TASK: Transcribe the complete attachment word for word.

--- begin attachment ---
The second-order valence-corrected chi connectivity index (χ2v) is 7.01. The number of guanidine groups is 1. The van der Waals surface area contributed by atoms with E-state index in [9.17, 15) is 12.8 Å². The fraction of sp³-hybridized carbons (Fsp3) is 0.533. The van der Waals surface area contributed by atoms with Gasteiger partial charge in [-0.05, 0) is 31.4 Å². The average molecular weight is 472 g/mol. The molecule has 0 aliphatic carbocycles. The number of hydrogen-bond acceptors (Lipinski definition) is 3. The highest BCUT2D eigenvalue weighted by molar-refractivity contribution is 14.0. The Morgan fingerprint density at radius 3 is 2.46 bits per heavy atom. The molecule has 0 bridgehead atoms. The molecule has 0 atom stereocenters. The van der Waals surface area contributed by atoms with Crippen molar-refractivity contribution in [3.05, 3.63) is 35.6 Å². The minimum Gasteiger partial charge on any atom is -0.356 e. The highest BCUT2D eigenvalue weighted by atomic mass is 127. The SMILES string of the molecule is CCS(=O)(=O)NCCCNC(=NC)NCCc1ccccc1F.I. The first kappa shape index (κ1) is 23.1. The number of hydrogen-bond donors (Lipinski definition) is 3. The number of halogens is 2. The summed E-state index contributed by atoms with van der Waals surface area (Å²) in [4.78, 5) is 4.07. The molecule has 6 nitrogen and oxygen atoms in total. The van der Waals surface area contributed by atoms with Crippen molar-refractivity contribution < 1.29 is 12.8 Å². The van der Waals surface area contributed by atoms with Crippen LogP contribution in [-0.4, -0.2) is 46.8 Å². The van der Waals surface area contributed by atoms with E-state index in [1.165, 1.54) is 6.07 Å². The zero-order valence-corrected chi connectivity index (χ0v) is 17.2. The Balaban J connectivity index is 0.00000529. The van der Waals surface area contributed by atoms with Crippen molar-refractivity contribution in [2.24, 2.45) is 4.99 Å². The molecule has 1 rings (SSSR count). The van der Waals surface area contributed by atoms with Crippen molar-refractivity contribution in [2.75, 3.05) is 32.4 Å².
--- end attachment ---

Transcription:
The second-order valence-corrected chi connectivity index (χ2v) is 7.01. The number of guanidine groups is 1. The van der Waals surface area contributed by atoms with E-state index in [9.17, 15) is 12.8 Å². The fraction of sp³-hybridized carbons (Fsp3) is 0.533. The van der Waals surface area contributed by atoms with Gasteiger partial charge in [-0.05, 0) is 31.4 Å². The average molecular weight is 472 g/mol. The molecule has 0 aliphatic carbocycles. The number of hydrogen-bond acceptors (Lipinski definition) is 3. The highest BCUT2D eigenvalue weighted by molar-refractivity contribution is 14.0. The Morgan fingerprint density at radius 3 is 2.46 bits per heavy atom. The molecule has 0 bridgehead atoms. The molecule has 0 atom stereocenters. The van der Waals surface area contributed by atoms with Crippen molar-refractivity contribution in [3.05, 3.63) is 35.6 Å². The minimum Gasteiger partial charge on any atom is -0.356 e. The highest BCUT2D eigenvalue weighted by atomic mass is 127. The SMILES string of the molecule is CCS(=O)(=O)NCCCNC(=NC)NCCc1ccccc1F.I. The first kappa shape index (κ1) is 23.1. The number of hydrogen-bond donors (Lipinski definition) is 3. The number of halogens is 2. The summed E-state index contributed by atoms with van der Waals surface area (Å²) in [4.78, 5) is 4.07. The molecule has 6 nitrogen and oxygen atoms in total. The van der Waals surface area contributed by atoms with Crippen molar-refractivity contribution < 1.29 is 12.8 Å². The van der Waals surface area contributed by atoms with Crippen LogP contribution in [-0.4, -0.2) is 46.8 Å². The van der Waals surface area contributed by atoms with E-state index in [1.165, 1.54) is 6.07 Å². The zero-order valence-corrected chi connectivity index (χ0v) is 17.2. The Balaban J connectivity index is 0.00000529. The van der Waals surface area contributed by atoms with Crippen molar-refractivity contribution in [2.24, 2.45) is 4.99 Å². The molecule has 1 rings (SSSR count). The van der Waals surface area contributed by atoms with Crippen molar-refractivity contribution in [2.75, 3.05) is 32.4 Å².